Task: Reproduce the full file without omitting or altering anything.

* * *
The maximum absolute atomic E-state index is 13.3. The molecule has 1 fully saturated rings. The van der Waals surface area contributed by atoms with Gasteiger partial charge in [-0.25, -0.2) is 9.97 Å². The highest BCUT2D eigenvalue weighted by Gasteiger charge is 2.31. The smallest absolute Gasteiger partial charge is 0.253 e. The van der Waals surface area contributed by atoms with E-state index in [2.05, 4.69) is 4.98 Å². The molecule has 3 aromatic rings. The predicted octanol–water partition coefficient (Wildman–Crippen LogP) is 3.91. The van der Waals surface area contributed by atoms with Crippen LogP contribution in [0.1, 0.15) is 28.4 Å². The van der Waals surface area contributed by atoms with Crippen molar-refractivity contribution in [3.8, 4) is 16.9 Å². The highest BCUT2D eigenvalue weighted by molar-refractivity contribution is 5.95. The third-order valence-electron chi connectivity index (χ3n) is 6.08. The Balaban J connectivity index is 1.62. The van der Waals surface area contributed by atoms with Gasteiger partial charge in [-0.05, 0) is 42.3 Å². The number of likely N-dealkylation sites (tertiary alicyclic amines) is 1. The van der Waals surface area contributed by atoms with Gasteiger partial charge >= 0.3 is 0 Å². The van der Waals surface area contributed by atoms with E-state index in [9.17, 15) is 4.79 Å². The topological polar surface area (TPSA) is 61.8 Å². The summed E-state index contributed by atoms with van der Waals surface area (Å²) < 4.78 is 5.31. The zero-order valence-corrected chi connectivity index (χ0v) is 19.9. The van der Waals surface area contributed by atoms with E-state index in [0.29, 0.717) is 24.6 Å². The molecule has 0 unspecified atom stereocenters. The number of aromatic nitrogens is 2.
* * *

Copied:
The maximum absolute atomic E-state index is 13.3. The molecule has 1 fully saturated rings. The van der Waals surface area contributed by atoms with Gasteiger partial charge in [-0.25, -0.2) is 9.97 Å². The highest BCUT2D eigenvalue weighted by Gasteiger charge is 2.31. The smallest absolute Gasteiger partial charge is 0.253 e. The van der Waals surface area contributed by atoms with E-state index in [2.05, 4.69) is 4.98 Å². The molecule has 3 aromatic rings. The predicted octanol–water partition coefficient (Wildman–Crippen LogP) is 3.91. The van der Waals surface area contributed by atoms with Crippen LogP contribution in [0.1, 0.15) is 28.4 Å². The van der Waals surface area contributed by atoms with Crippen molar-refractivity contribution in [3.8, 4) is 16.9 Å². The highest BCUT2D eigenvalue weighted by molar-refractivity contribution is 5.95. The third-order valence-electron chi connectivity index (χ3n) is 6.08. The Balaban J connectivity index is 1.62. The van der Waals surface area contributed by atoms with Gasteiger partial charge in [-0.05, 0) is 42.3 Å². The number of likely N-dealkylation sites (tertiary alicyclic amines) is 1. The van der Waals surface area contributed by atoms with Gasteiger partial charge >= 0.3 is 0 Å². The van der Waals surface area contributed by atoms with E-state index in [9.17, 15) is 4.79 Å². The topological polar surface area (TPSA) is 61.8 Å². The summed E-state index contributed by atoms with van der Waals surface area (Å²) < 4.78 is 5.31. The zero-order valence-corrected chi connectivity index (χ0v) is 19.9. The van der Waals surface area contributed by atoms with E-state index in [0.29, 0.717) is 24.6 Å². The molecule has 0 unspecified atom stereocenters. The number of aromatic nitrogens is 2.